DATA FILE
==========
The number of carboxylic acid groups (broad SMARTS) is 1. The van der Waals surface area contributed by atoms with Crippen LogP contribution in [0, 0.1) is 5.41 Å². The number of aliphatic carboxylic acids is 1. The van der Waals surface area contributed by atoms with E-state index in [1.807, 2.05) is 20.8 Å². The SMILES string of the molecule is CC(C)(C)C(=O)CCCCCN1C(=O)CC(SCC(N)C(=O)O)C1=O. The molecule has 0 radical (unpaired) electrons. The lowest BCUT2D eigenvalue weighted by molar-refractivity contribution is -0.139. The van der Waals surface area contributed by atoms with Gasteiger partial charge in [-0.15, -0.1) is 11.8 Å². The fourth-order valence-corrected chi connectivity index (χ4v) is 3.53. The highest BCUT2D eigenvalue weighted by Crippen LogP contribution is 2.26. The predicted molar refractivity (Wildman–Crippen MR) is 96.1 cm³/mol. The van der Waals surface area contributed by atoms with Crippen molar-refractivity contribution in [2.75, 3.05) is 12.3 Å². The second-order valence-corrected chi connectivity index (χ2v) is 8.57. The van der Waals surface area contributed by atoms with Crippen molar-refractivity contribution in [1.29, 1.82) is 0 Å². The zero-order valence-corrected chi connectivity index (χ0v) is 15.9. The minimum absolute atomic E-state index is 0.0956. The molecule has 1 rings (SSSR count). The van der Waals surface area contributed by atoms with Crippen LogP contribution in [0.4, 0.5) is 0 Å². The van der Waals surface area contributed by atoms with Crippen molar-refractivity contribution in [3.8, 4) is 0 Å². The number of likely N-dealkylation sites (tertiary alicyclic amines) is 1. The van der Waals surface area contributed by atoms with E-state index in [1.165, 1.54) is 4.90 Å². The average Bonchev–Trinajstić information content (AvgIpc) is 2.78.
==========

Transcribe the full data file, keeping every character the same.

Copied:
The number of carboxylic acid groups (broad SMARTS) is 1. The van der Waals surface area contributed by atoms with Crippen LogP contribution in [0, 0.1) is 5.41 Å². The number of aliphatic carboxylic acids is 1. The van der Waals surface area contributed by atoms with E-state index in [1.807, 2.05) is 20.8 Å². The SMILES string of the molecule is CC(C)(C)C(=O)CCCCCN1C(=O)CC(SCC(N)C(=O)O)C1=O. The molecule has 0 radical (unpaired) electrons. The lowest BCUT2D eigenvalue weighted by molar-refractivity contribution is -0.139. The van der Waals surface area contributed by atoms with Gasteiger partial charge in [-0.15, -0.1) is 11.8 Å². The fourth-order valence-corrected chi connectivity index (χ4v) is 3.53. The highest BCUT2D eigenvalue weighted by Crippen LogP contribution is 2.26. The predicted molar refractivity (Wildman–Crippen MR) is 96.1 cm³/mol. The van der Waals surface area contributed by atoms with Crippen molar-refractivity contribution in [2.75, 3.05) is 12.3 Å². The second-order valence-corrected chi connectivity index (χ2v) is 8.57. The van der Waals surface area contributed by atoms with Crippen molar-refractivity contribution in [1.29, 1.82) is 0 Å². The zero-order valence-corrected chi connectivity index (χ0v) is 15.9. The minimum absolute atomic E-state index is 0.0956. The molecule has 1 rings (SSSR count). The van der Waals surface area contributed by atoms with Crippen LogP contribution in [0.4, 0.5) is 0 Å². The van der Waals surface area contributed by atoms with Crippen molar-refractivity contribution in [3.8, 4) is 0 Å². The number of likely N-dealkylation sites (tertiary alicyclic amines) is 1. The van der Waals surface area contributed by atoms with E-state index in [1.165, 1.54) is 4.90 Å². The average Bonchev–Trinajstić information content (AvgIpc) is 2.78.